ron trent | cultural crossroads
Ron Trent, the legendary DJ and producer, is no stranger to Berlin’s burgeoning music and art scene. He was a regular in the 90s. Now, having been based there for about a year, he’s steadily making his mark on the city, already having left indelible impressions on Chicago, D.C., New York and more. It seems he’s connecting the dots.
words by: adrian loving
There's an element of darkness in Ron Trent's live delivery that makes gritty Berlin the right canvas for those punchy, deep techno tracks: his production style blends deep, soulful tones, dub vocals and atmospheric energies. On a recent release - a collaboration with house music producers Jerome Sydenham and Aybee (which features Trent’s orchestration of eight masterful tracks) - you can feel that darkness (standout tracks from the album include Fallout, Fishfarmdisco and The Rig). The aesthetic fusion of Germany’s tech-house legacy seems to have inspired the group - here it’s presented as a soulful techno alternative.
Asked about inspirations for his current musical projects, including a forthcoming release featuring singer Robert Owens (entitled Love/Release), Ron looks to Berlin, then and now. Having traveled, played and produced here back in the post-wall nineties, he says “there was a feeling of desolation and despair. But now, there’s a renewed sense of creative energy for the art and music scene.” Artists and creatives have descended on Berlin in search of collaboration. Much like New York in the late 70’s, the city promises cheap rent, fashion, dance, drugs, open minds. “The scene is inspiring for experimental music and its recycled cultural aesthetic,” he says.
Trent’s “Young Souls” residency re-educates Berliners in R&B, Disco, Funk and Soulful House. His mission as a music presenter, he says, is to utilize “culture as a platform for teaching.” In this era of heightened cultural appropriation, the “black export” must be continually protected, refined and owned by its originators, he says. “We have a responsibility and accountability to our community and its valuable legacy.” Currents of spirituality and ancestral connection run through Trent’s musical philosophy, extending to his multi-layered productions. His sonic waveforms transcend cultural barriers, discerning tastes, even oceans.
Ron Trent Preferred Playlist: Selected by DJ Adrian Loving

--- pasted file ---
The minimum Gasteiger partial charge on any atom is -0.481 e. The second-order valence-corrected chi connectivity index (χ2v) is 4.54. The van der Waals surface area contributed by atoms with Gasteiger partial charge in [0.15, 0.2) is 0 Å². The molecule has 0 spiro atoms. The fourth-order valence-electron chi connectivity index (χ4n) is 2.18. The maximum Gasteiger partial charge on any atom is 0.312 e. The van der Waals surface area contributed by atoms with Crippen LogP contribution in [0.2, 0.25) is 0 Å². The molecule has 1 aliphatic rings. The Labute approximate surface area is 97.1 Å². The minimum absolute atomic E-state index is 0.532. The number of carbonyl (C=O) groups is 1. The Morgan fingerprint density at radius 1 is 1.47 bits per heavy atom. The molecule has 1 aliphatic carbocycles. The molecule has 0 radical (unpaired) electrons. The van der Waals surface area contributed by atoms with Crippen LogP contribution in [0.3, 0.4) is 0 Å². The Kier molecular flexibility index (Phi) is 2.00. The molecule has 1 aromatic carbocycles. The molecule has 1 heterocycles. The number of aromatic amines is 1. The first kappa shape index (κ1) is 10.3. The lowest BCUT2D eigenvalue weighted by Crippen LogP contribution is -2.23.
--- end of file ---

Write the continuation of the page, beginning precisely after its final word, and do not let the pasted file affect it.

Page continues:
Ron Trent - Look Beyond, Future Vision Records, 2008
Ron Trent - Music, Life & Culture, SI Project, 1999
4 Hero - Escape That (Ron’ Dub Remix), 4Hero, Talking Loud, 1999
Limbo Experience - Deepest Seas (Ron Trent Remix), Wave Music, 2002
Big Medicine (Dancefloor Boogie Delights), Future Vision Records, 2012
** Bonus: Ron Trent presents T’Kumah Sadeek - In Time, Future Vision Records, 2014 **
While dedicated to building new audiences and experiences abroad, Trent stays connected to his Chicago roots. In Chicago, Trent partnered up with Eric Williams (owner of The Silver Room) to produce those legendary Silver Room Block Parties, featuring the likes of Timmy Regisford, Joe Claussell and Danny Krivit. Trent’s recent album with singer T’kumah Sadeek, a Chicago native, is set to be released in 2015. This project features the tracks “Crossroads” and “In-Time,” a pair of well-tested dance floor bangers which can so often be heard within earshot of the decks at Baltimore’s Paradox, UK’s Southport Weekender or most likely at Ron’s upcoming appearance at Gilles Peterson’s Worldwide Festival in Sete, France.
In a recent interview with Peterson, Trent discussed his upbringing in Chicago’s music and soul scene, heavily influenced by Ron Hardy and the late Frankie Knuckles. Trent shared heartfelt memories of Frankie as a mentor, friend and respected architect of the now-international house music industry. Knuckles passed away in 2014 at the age of 59. He was influential in the late 70s for his unique style of mixing records at Chicago’s Warehouse Club. At his parties, he played and defined a style of “house” based on disco and early electronic dance selections. “There has been talk of a film in the works honoring his invaluable legacy,” says Trent.
As legacies go, Trent has his own. He carries that original Chicago house music spirit and sound in his DJ sets and productions across the world: a mix of disco, rare classics, soul and deep spiritual house combined with his downtown punk fusion of edgy sounds and Jamaican dub reverb. He takes the listener on a diasporic trip through Africa, Brazil, the Caribbean and back to America. With a keen sense of sound and space, Ron finds that sweet spot between atmospheric harmony and spiritual unity.
Ron is legendary for showing up with his own speakers: he’s a shrewd and intentional designer of the sonic environment. In 2012, I was part of a collaboration in Washington, DC that gave birth to a loft/bar space called Malmaison. To no one’s surprise, Trent meticulously selected a rare, custom designed Gary Stuart sound system for the space, installing top-of the-line components and ushering in a new standard for club sound in the D.C. area. D.C. is one of Trent’s prime target markets as he build and renew his global following.
2014 saw him playing major venues and festivals in the UK, Germany, Croatia, Japan, Brazil and the US. So what’s next? He’s at cultural crossroads, he says, where he takes the road less traveled. The one where analog values and emotional connection outshine musical mediocrity and mainstream capitalism. “I want to use my music to educate the mind and invigorate the spirit.”
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All images c/o Ron Trent